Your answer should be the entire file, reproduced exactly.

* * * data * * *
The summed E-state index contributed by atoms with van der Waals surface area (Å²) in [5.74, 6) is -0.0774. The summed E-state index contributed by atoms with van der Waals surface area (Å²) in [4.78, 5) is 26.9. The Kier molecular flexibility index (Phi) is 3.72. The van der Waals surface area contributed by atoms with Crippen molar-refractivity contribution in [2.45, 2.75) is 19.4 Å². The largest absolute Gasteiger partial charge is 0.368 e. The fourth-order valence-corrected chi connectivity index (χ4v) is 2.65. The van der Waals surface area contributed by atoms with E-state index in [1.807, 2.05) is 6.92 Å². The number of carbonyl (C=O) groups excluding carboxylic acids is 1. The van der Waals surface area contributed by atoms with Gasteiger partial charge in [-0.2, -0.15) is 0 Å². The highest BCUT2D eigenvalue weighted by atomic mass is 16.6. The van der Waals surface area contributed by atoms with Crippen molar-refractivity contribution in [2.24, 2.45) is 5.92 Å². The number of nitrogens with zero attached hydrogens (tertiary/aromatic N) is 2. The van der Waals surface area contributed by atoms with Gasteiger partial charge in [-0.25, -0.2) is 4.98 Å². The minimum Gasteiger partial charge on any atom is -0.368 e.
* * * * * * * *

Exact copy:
The summed E-state index contributed by atoms with van der Waals surface area (Å²) in [5.74, 6) is -0.0774. The summed E-state index contributed by atoms with van der Waals surface area (Å²) in [4.78, 5) is 26.9. The Kier molecular flexibility index (Phi) is 3.72. The van der Waals surface area contributed by atoms with Crippen molar-refractivity contribution in [2.45, 2.75) is 19.4 Å². The largest absolute Gasteiger partial charge is 0.368 e. The fourth-order valence-corrected chi connectivity index (χ4v) is 2.65. The van der Waals surface area contributed by atoms with E-state index in [1.807, 2.05) is 6.92 Å². The number of carbonyl (C=O) groups excluding carboxylic acids is 1. The van der Waals surface area contributed by atoms with Gasteiger partial charge in [-0.2, -0.15) is 0 Å². The highest BCUT2D eigenvalue weighted by atomic mass is 16.6. The van der Waals surface area contributed by atoms with Crippen molar-refractivity contribution in [2.24, 2.45) is 5.92 Å². The number of nitrogens with zero attached hydrogens (tertiary/aromatic N) is 2. The van der Waals surface area contributed by atoms with Gasteiger partial charge in [-0.25, -0.2) is 4.98 Å². The minimum Gasteiger partial charge on any atom is -0.368 e.